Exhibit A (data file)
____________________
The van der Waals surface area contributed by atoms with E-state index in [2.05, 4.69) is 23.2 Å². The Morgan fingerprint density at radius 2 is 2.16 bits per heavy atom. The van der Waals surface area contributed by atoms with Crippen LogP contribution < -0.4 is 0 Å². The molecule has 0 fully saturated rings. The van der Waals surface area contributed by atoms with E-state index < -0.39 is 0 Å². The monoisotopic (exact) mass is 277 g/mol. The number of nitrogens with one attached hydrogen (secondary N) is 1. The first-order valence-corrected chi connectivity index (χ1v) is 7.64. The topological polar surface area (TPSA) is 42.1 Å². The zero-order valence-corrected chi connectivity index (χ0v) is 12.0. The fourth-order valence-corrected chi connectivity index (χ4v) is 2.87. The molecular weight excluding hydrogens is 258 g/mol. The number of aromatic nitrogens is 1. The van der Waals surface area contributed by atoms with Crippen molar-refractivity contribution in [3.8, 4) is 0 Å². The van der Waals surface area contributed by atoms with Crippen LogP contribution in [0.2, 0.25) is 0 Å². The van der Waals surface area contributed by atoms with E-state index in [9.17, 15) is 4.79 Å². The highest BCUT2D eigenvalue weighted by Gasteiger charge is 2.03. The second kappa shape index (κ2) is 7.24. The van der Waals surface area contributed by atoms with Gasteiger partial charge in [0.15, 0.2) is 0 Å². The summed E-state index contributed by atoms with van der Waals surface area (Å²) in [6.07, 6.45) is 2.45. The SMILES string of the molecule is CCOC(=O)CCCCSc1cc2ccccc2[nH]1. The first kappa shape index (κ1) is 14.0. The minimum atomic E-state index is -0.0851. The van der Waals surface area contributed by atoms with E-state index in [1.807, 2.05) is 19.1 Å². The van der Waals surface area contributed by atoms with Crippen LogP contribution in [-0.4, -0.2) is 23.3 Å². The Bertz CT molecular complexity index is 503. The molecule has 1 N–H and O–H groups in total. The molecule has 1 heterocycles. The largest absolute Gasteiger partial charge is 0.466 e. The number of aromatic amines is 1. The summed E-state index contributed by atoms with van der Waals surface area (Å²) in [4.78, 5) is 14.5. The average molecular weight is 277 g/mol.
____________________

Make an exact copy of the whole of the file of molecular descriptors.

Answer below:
The van der Waals surface area contributed by atoms with E-state index in [2.05, 4.69) is 23.2 Å². The Morgan fingerprint density at radius 2 is 2.16 bits per heavy atom. The van der Waals surface area contributed by atoms with Crippen LogP contribution < -0.4 is 0 Å². The molecule has 0 fully saturated rings. The van der Waals surface area contributed by atoms with E-state index < -0.39 is 0 Å². The monoisotopic (exact) mass is 277 g/mol. The number of nitrogens with one attached hydrogen (secondary N) is 1. The first-order valence-corrected chi connectivity index (χ1v) is 7.64. The topological polar surface area (TPSA) is 42.1 Å². The zero-order valence-corrected chi connectivity index (χ0v) is 12.0. The fourth-order valence-corrected chi connectivity index (χ4v) is 2.87. The molecular weight excluding hydrogens is 258 g/mol. The number of aromatic nitrogens is 1. The van der Waals surface area contributed by atoms with Crippen molar-refractivity contribution in [3.8, 4) is 0 Å². The van der Waals surface area contributed by atoms with Crippen LogP contribution in [0.2, 0.25) is 0 Å². The van der Waals surface area contributed by atoms with E-state index in [9.17, 15) is 4.79 Å². The highest BCUT2D eigenvalue weighted by Gasteiger charge is 2.03. The second kappa shape index (κ2) is 7.24. The van der Waals surface area contributed by atoms with Gasteiger partial charge in [0.15, 0.2) is 0 Å². The summed E-state index contributed by atoms with van der Waals surface area (Å²) in [6.07, 6.45) is 2.45. The SMILES string of the molecule is CCOC(=O)CCCCSc1cc2ccccc2[nH]1. The first kappa shape index (κ1) is 14.0. The minimum atomic E-state index is -0.0851. The van der Waals surface area contributed by atoms with E-state index in [1.807, 2.05) is 19.1 Å². The van der Waals surface area contributed by atoms with Crippen LogP contribution in [-0.4, -0.2) is 23.3 Å². The Bertz CT molecular complexity index is 503. The molecule has 1 N–H and O–H groups in total. The molecule has 1 heterocycles. The largest absolute Gasteiger partial charge is 0.466 e. The number of aromatic amines is 1. The summed E-state index contributed by atoms with van der Waals surface area (Å²) in [4.78, 5) is 14.5. The average molecular weight is 277 g/mol.